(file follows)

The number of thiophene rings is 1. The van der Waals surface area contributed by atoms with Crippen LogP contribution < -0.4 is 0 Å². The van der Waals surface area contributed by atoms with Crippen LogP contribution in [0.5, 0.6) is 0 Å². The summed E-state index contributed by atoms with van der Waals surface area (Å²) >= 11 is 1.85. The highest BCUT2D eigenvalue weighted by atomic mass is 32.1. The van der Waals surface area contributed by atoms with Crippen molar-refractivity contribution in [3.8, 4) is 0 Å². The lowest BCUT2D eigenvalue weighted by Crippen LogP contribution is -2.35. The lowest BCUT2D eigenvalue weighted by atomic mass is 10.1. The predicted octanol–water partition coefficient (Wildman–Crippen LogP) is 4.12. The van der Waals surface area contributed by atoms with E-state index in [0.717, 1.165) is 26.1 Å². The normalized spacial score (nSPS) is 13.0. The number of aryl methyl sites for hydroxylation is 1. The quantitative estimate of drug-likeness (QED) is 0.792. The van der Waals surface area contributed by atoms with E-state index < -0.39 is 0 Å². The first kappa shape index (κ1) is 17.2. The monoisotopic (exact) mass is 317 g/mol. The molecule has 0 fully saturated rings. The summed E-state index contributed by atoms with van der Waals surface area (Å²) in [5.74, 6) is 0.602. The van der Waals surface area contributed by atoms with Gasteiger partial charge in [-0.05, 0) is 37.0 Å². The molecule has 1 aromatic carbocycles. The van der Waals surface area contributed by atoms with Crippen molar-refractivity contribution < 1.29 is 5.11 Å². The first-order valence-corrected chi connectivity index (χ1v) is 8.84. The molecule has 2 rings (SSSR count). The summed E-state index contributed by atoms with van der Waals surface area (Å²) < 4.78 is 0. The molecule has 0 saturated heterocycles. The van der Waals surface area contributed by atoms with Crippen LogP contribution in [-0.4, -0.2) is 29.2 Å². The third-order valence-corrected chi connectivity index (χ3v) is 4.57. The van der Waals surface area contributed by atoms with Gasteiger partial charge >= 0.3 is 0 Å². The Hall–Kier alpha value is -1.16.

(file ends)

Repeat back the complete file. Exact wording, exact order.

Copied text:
The number of thiophene rings is 1. The van der Waals surface area contributed by atoms with Crippen LogP contribution < -0.4 is 0 Å². The van der Waals surface area contributed by atoms with Crippen LogP contribution in [0.5, 0.6) is 0 Å². The summed E-state index contributed by atoms with van der Waals surface area (Å²) >= 11 is 1.85. The highest BCUT2D eigenvalue weighted by atomic mass is 32.1. The van der Waals surface area contributed by atoms with Crippen molar-refractivity contribution in [3.8, 4) is 0 Å². The lowest BCUT2D eigenvalue weighted by Crippen LogP contribution is -2.35. The lowest BCUT2D eigenvalue weighted by atomic mass is 10.1. The predicted octanol–water partition coefficient (Wildman–Crippen LogP) is 4.12. The van der Waals surface area contributed by atoms with E-state index in [0.717, 1.165) is 26.1 Å². The normalized spacial score (nSPS) is 13.0. The number of aryl methyl sites for hydroxylation is 1. The quantitative estimate of drug-likeness (QED) is 0.792. The van der Waals surface area contributed by atoms with E-state index < -0.39 is 0 Å². The first kappa shape index (κ1) is 17.2. The monoisotopic (exact) mass is 317 g/mol. The molecule has 0 fully saturated rings. The summed E-state index contributed by atoms with van der Waals surface area (Å²) in [5.74, 6) is 0.602. The van der Waals surface area contributed by atoms with Gasteiger partial charge in [-0.05, 0) is 37.0 Å². The molecule has 1 aromatic carbocycles. The van der Waals surface area contributed by atoms with Crippen molar-refractivity contribution < 1.29 is 5.11 Å². The first-order valence-corrected chi connectivity index (χ1v) is 8.84. The molecule has 2 rings (SSSR count). The summed E-state index contributed by atoms with van der Waals surface area (Å²) < 4.78 is 0. The molecule has 0 saturated heterocycles. The van der Waals surface area contributed by atoms with Crippen LogP contribution in [-0.4, -0.2) is 29.2 Å². The third-order valence-corrected chi connectivity index (χ3v) is 4.57. The van der Waals surface area contributed by atoms with Gasteiger partial charge >= 0.3 is 0 Å². The Hall–Kier alpha value is -1.16.